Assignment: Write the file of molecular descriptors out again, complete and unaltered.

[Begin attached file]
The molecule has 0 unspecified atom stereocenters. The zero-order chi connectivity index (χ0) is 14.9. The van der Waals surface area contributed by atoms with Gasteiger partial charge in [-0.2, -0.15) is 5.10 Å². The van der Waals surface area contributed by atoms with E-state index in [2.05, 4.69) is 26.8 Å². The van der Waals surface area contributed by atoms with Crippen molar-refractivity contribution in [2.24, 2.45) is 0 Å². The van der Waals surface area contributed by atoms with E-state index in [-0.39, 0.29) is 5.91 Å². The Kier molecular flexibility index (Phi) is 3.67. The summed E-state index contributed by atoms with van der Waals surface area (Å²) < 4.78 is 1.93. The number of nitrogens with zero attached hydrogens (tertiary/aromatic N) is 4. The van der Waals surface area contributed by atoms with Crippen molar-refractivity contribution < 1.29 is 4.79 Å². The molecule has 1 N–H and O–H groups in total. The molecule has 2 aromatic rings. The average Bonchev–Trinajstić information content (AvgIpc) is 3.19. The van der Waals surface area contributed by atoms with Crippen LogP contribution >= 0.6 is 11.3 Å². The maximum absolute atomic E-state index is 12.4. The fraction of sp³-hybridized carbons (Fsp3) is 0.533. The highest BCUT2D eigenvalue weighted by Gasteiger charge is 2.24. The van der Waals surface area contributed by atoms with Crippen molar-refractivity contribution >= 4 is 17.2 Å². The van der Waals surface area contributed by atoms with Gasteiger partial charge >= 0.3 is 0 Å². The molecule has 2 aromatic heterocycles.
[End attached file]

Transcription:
The molecule has 0 unspecified atom stereocenters. The zero-order chi connectivity index (χ0) is 14.9. The van der Waals surface area contributed by atoms with Gasteiger partial charge in [-0.2, -0.15) is 5.10 Å². The van der Waals surface area contributed by atoms with E-state index in [2.05, 4.69) is 26.8 Å². The van der Waals surface area contributed by atoms with Crippen molar-refractivity contribution in [2.24, 2.45) is 0 Å². The van der Waals surface area contributed by atoms with E-state index in [-0.39, 0.29) is 5.91 Å². The Kier molecular flexibility index (Phi) is 3.67. The summed E-state index contributed by atoms with van der Waals surface area (Å²) < 4.78 is 1.93. The number of nitrogens with zero attached hydrogens (tertiary/aromatic N) is 4. The van der Waals surface area contributed by atoms with Crippen molar-refractivity contribution < 1.29 is 4.79 Å². The molecule has 1 N–H and O–H groups in total. The molecule has 2 aromatic rings. The average Bonchev–Trinajstić information content (AvgIpc) is 3.19. The van der Waals surface area contributed by atoms with Crippen LogP contribution >= 0.6 is 11.3 Å². The maximum absolute atomic E-state index is 12.4. The fraction of sp³-hybridized carbons (Fsp3) is 0.533. The highest BCUT2D eigenvalue weighted by Gasteiger charge is 2.24. The van der Waals surface area contributed by atoms with Crippen molar-refractivity contribution >= 4 is 17.2 Å². The van der Waals surface area contributed by atoms with Gasteiger partial charge >= 0.3 is 0 Å². The molecule has 2 aromatic heterocycles.